Exfoliative Dermatitis

Exfoliative Dermatitis

Erythroderma or exfoliative dermatitis, to give it its alternative and more familiar name, is a skin condition that can cause sufferers to develop painful red rashes over most of their body surface.

The ultimate causes of exfoliative dermatitis are still unknown at the current time, but it has been observed that those who fall victim to the condition have in many cases previously been diagnosed with a number of other skin conditions such as psoriasis, atopic dermatitis, seborrheic dermatitis, and contact dermatitis. Patients suffering from certain cancers, and also those experiencing adverse reactions to some drugs, may also develop the condition.

Exfoliative dermatitis usually begins with the sufferer experiencing persistent, chronic itching. This itching may be concentrated in particular body areas like the head, groin, and trunk; however, it eventually spreads to the rest of the body. The tendency by patients to scratch in the areas that itch leads to skin rashes and the loss of much of the outer layer of their skin through a process of peeling and flaking.

Along with flaking, peeling skin, sufferers from erythroderma may experience a hardening of the skin texture, as well as hair loss. The skin all over the patient’s body can become very coarse and hard, with a pronounced redness affecting more or less everywhere on the surface of the skin.

The symptoms of sufferers from erythroderma are not confined to adverse effects on the skin. Patients may also feel very unwell, with chills and fever being very common symptoms. This can be related to heat loss, due to impairment of normal skin function as a result of the dermatitis.

Diagnosis and treatment of exfoliative dermatitis is not necessarily a very easy matter. The problem is that the condition develops from a number of other conditions. Some of these are other skin diseases, but erythroderma can also develop in cancer sufferers and due to allergic reactions to certain drugs. In other words, there is no one thing that causes this complaint. Therefore physicians have to evaluate each case carefully before deciding upon a course of treatment that is suitable for a particular patient.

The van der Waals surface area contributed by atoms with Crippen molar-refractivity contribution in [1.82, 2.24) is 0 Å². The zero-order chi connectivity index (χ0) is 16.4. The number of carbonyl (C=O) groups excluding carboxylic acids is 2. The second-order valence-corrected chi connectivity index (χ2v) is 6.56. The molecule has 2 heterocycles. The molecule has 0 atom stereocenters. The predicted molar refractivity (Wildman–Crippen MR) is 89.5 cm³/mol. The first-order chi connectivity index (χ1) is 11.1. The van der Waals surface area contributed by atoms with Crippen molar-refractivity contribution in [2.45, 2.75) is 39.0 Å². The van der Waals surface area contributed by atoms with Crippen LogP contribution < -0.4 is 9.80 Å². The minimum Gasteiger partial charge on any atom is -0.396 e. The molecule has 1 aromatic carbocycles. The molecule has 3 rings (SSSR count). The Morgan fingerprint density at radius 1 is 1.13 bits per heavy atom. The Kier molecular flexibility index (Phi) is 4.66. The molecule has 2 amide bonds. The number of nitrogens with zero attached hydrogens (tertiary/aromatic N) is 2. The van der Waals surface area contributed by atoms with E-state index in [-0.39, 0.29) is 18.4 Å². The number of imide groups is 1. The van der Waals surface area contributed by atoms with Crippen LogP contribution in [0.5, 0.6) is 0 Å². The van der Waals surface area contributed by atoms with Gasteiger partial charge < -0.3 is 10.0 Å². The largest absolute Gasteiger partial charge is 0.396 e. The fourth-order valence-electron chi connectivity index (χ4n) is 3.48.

One useful aid for clinicians is the mnemonic IDSCALP. This is based on the fact that, in cases of erythroderma, the origins are likely to be idiopathic (i.e. unknown) (30% of cases); caused by a drug allergy (28% of cases); a complication of seborrheic dermatitis (2%); a complication of contact dermatitis (3%); a complication of atopic dermatitis (10%); a symptom of lymphoma or leukaemia (14%); a complication of psoriasis (8%).

As can be seen from the above list, erythroderma is hard to diagnose. As for treatment, again this depends on the cause. However, in general, steroid creams are widely prescribed for the purpose of healing broken, cracked skin and troublesome sores. Moisturizers are also useful; however, in some cases patients may need to be hospitalized.

The bottom line with exfoliative dermatitis is that patients should seek medical advice sooner rather than later. Delaying seeing the doctor will only result in a slower resolution and treatment of what is a very distressing condition.

Enhanced by Zemanta